Director Paul Thomas Anderson makes epic films as if they were small personal tales, and he makes small personal tales as if they were epics.
Anderson’s next most famous film, again arguably, is “There Will Be Blood” (2007) the story of miner-turned-oilman Daniel Plainview (Daniel Day-Lewis) as he attempts to rule the oil markets of the west.
“There Will Be Blood” is a single-story drive film that looks like “How The West Was Won,” but is closer to, say, Martin Scorsese’s “Taxi Driver” (1976), a lone man driven to extremes by his obsessions.
Either way, Anderson’s films give audiences something special, but always on his terms.
Anderson’s latest film, “The Master” (2012), is closer to “There Will Be Blood” but in a seemingly cloistered way.
Freddie Quell (Joaquin Phoenix) is a World War II U.S. Navy veteran struggling to adjust to a post-war society. Quell meets Lancaster Dodd (Phillip Seymour Hoffman), a confident man of letters and the founder of a new religious movement known as “The Cause.”
Quell joins and becomes a confidante of Dodd. Quell’s problems — booze and sex addiction — make his full embrace of “The Cause” problematic.
Quell also is welcomed and then scorned by Dodd’s wife, Peggy (Amy Adams).
Anderson based the film on the origins of Scientology, particularly its predecessor “Dianetics” and its author L. Ron Hubbard. “The Master” also is based on the life of novelist John Steinbeck and drinking stories actor Jason Robards told Anderson about Robards’ days in the U.S. Navy.
“The Master” is a character study of Quell and his attempts to make sense of his life.
“The Master” works with an atmospheric approach to its subject, and it employs long, slow camera work.
There are no easy answers in “The Master,” but that’s kind of the point — there are no easy answers in life or in religion.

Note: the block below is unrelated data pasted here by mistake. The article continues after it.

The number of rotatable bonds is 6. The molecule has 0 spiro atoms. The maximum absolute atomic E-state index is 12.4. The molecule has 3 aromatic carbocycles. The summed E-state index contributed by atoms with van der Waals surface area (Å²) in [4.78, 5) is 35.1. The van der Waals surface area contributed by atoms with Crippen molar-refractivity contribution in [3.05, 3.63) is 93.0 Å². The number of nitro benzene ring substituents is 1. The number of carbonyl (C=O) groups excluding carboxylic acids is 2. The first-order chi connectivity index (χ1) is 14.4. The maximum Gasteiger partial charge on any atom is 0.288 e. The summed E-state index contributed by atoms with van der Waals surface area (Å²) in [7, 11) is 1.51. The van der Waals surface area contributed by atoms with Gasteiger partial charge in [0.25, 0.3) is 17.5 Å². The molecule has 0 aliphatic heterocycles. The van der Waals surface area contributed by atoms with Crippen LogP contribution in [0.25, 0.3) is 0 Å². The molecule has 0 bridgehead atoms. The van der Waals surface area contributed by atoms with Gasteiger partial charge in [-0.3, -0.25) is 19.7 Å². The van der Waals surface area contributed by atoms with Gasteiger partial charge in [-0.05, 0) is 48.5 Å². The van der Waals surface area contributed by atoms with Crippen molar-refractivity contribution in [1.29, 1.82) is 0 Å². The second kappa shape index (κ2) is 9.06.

The life you lead is not always going to be easy, if it ever truly is for some of us.
Even the serenity religion can give one is hard-fought.
The performances are amazing. Phoenix, Hoffman and Adams all received Academy Award nominations for “The Master.”
Hoffman shows he is one of the most versatile actors working today.
Adams’ performance can be compared to an iron fist in a velvet glove. She shows Peggy to be the true driving force behind “The Cause.”
Phoenix is the best actor at depicting ne’er-do-wells working this side of the Dead End Kids. He makes you root for Quell even though you know it’s a lot like rooting for the Chicago Cubs. … It’s going to end up breaking your heart.
“The Master” is Anderson’s best work. He seems less interested in telling a full and complete story, but oddly that also is one of the virtues of “The Master.”
But even when Anderson doesn’t make a great film, they are still great to watch.
“Lost & Found” is a weekly column and review of films the author Seames O’Grady, self-professed movie expert, has in his DVD collection or on his Netflix queue, but just hasn’t got around to watching until now.